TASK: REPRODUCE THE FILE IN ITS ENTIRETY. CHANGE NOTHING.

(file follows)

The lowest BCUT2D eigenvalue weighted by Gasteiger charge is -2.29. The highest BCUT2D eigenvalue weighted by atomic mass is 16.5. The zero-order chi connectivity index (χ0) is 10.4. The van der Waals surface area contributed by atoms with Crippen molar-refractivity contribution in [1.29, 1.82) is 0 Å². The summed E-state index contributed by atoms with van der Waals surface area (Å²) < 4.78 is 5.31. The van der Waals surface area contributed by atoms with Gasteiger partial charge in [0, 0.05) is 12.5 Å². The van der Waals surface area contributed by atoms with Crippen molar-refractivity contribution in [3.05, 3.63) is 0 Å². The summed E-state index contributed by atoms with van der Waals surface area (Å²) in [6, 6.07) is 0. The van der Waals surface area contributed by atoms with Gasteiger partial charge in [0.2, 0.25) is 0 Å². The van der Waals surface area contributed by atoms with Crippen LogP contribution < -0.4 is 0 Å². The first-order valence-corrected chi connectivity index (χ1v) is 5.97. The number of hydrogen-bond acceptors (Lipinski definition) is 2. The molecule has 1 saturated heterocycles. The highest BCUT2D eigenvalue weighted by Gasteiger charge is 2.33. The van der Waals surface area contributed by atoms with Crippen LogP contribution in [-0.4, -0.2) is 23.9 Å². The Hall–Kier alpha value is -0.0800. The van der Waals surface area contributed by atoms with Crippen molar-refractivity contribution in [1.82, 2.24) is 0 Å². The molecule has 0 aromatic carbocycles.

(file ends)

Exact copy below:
The lowest BCUT2D eigenvalue weighted by Gasteiger charge is -2.29. The highest BCUT2D eigenvalue weighted by atomic mass is 16.5. The zero-order chi connectivity index (χ0) is 10.4. The van der Waals surface area contributed by atoms with Crippen molar-refractivity contribution in [1.29, 1.82) is 0 Å². The summed E-state index contributed by atoms with van der Waals surface area (Å²) < 4.78 is 5.31. The van der Waals surface area contributed by atoms with Gasteiger partial charge in [0, 0.05) is 12.5 Å². The van der Waals surface area contributed by atoms with Crippen molar-refractivity contribution in [3.05, 3.63) is 0 Å². The summed E-state index contributed by atoms with van der Waals surface area (Å²) in [6, 6.07) is 0. The van der Waals surface area contributed by atoms with Gasteiger partial charge in [0.2, 0.25) is 0 Å². The van der Waals surface area contributed by atoms with Crippen LogP contribution < -0.4 is 0 Å². The first-order valence-corrected chi connectivity index (χ1v) is 5.97. The number of hydrogen-bond acceptors (Lipinski definition) is 2. The molecule has 1 saturated heterocycles. The highest BCUT2D eigenvalue weighted by Gasteiger charge is 2.33. The van der Waals surface area contributed by atoms with Crippen LogP contribution in [-0.4, -0.2) is 23.9 Å². The Hall–Kier alpha value is -0.0800. The van der Waals surface area contributed by atoms with Crippen molar-refractivity contribution in [1.82, 2.24) is 0 Å². The molecule has 0 aromatic carbocycles.